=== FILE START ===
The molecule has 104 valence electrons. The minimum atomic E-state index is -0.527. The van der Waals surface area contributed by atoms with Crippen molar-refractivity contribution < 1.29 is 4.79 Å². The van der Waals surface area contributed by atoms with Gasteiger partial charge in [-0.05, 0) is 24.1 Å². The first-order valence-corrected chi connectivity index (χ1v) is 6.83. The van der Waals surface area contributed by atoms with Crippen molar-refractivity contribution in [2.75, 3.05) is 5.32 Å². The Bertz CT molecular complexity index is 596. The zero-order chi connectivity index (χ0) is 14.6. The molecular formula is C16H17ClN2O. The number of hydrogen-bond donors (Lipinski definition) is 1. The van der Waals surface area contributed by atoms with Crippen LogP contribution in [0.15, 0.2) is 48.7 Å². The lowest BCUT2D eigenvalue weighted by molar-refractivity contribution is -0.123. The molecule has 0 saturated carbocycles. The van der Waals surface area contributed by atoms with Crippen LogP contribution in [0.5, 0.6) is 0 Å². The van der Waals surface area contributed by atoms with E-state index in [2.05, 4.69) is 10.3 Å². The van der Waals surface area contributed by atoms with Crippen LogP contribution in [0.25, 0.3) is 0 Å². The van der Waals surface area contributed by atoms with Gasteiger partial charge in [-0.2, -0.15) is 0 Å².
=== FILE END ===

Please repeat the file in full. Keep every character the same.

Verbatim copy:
The molecule has 104 valence electrons. The minimum atomic E-state index is -0.527. The van der Waals surface area contributed by atoms with Crippen molar-refractivity contribution < 1.29 is 4.79 Å². The van der Waals surface area contributed by atoms with Gasteiger partial charge in [-0.05, 0) is 24.1 Å². The first-order valence-corrected chi connectivity index (χ1v) is 6.83. The van der Waals surface area contributed by atoms with Crippen molar-refractivity contribution in [2.75, 3.05) is 5.32 Å². The Bertz CT molecular complexity index is 596. The zero-order chi connectivity index (χ0) is 14.6. The molecular formula is C16H17ClN2O. The number of hydrogen-bond donors (Lipinski definition) is 1. The van der Waals surface area contributed by atoms with Crippen LogP contribution in [0.15, 0.2) is 48.7 Å². The lowest BCUT2D eigenvalue weighted by molar-refractivity contribution is -0.123. The molecule has 0 saturated carbocycles. The van der Waals surface area contributed by atoms with Crippen LogP contribution in [0.5, 0.6) is 0 Å². The van der Waals surface area contributed by atoms with E-state index in [2.05, 4.69) is 10.3 Å². The van der Waals surface area contributed by atoms with Crippen LogP contribution in [0.25, 0.3) is 0 Å². The van der Waals surface area contributed by atoms with Gasteiger partial charge in [-0.2, -0.15) is 0 Å².